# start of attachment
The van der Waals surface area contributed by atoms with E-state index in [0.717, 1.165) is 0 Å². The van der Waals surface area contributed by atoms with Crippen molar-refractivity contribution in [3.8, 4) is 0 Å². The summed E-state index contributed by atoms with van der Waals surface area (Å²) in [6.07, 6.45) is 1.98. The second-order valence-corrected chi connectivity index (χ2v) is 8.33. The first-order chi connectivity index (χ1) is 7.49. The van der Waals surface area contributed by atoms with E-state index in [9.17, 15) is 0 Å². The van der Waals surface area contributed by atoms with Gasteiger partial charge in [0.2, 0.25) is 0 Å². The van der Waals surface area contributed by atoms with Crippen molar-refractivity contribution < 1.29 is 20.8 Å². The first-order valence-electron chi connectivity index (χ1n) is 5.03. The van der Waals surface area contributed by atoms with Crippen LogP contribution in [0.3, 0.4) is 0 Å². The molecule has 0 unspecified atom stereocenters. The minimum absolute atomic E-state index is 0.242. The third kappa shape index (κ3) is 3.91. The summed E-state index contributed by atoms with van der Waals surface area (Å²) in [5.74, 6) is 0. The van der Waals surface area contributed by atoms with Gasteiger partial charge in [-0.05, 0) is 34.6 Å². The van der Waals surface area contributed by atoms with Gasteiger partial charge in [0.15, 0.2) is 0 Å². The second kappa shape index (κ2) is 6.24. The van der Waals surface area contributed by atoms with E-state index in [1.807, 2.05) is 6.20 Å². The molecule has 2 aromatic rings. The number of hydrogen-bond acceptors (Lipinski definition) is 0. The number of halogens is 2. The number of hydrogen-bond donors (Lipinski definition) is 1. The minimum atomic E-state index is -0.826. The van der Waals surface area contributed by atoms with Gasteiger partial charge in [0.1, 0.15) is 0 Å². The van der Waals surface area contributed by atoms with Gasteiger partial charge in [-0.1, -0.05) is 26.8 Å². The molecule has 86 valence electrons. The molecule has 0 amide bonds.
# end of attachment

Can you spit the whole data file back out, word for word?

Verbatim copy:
The van der Waals surface area contributed by atoms with E-state index in [0.717, 1.165) is 0 Å². The van der Waals surface area contributed by atoms with Crippen molar-refractivity contribution in [3.8, 4) is 0 Å². The summed E-state index contributed by atoms with van der Waals surface area (Å²) in [6.07, 6.45) is 1.98. The second-order valence-corrected chi connectivity index (χ2v) is 8.33. The first-order chi connectivity index (χ1) is 7.49. The van der Waals surface area contributed by atoms with E-state index in [9.17, 15) is 0 Å². The van der Waals surface area contributed by atoms with Gasteiger partial charge in [0.2, 0.25) is 0 Å². The van der Waals surface area contributed by atoms with Crippen molar-refractivity contribution < 1.29 is 20.8 Å². The first-order valence-electron chi connectivity index (χ1n) is 5.03. The van der Waals surface area contributed by atoms with Crippen LogP contribution in [0.3, 0.4) is 0 Å². The molecule has 0 unspecified atom stereocenters. The minimum absolute atomic E-state index is 0.242. The third kappa shape index (κ3) is 3.91. The summed E-state index contributed by atoms with van der Waals surface area (Å²) in [5.74, 6) is 0. The van der Waals surface area contributed by atoms with Gasteiger partial charge in [-0.05, 0) is 34.6 Å². The van der Waals surface area contributed by atoms with Gasteiger partial charge in [0.15, 0.2) is 0 Å². The second kappa shape index (κ2) is 6.24. The van der Waals surface area contributed by atoms with E-state index in [1.807, 2.05) is 6.20 Å². The molecule has 2 aromatic rings. The number of hydrogen-bond acceptors (Lipinski definition) is 0. The number of halogens is 2. The number of hydrogen-bond donors (Lipinski definition) is 1. The minimum atomic E-state index is -0.826. The van der Waals surface area contributed by atoms with Gasteiger partial charge in [0.1, 0.15) is 0 Å². The van der Waals surface area contributed by atoms with Gasteiger partial charge in [-0.1, -0.05) is 26.8 Å². The molecule has 86 valence electrons. The molecule has 0 amide bonds.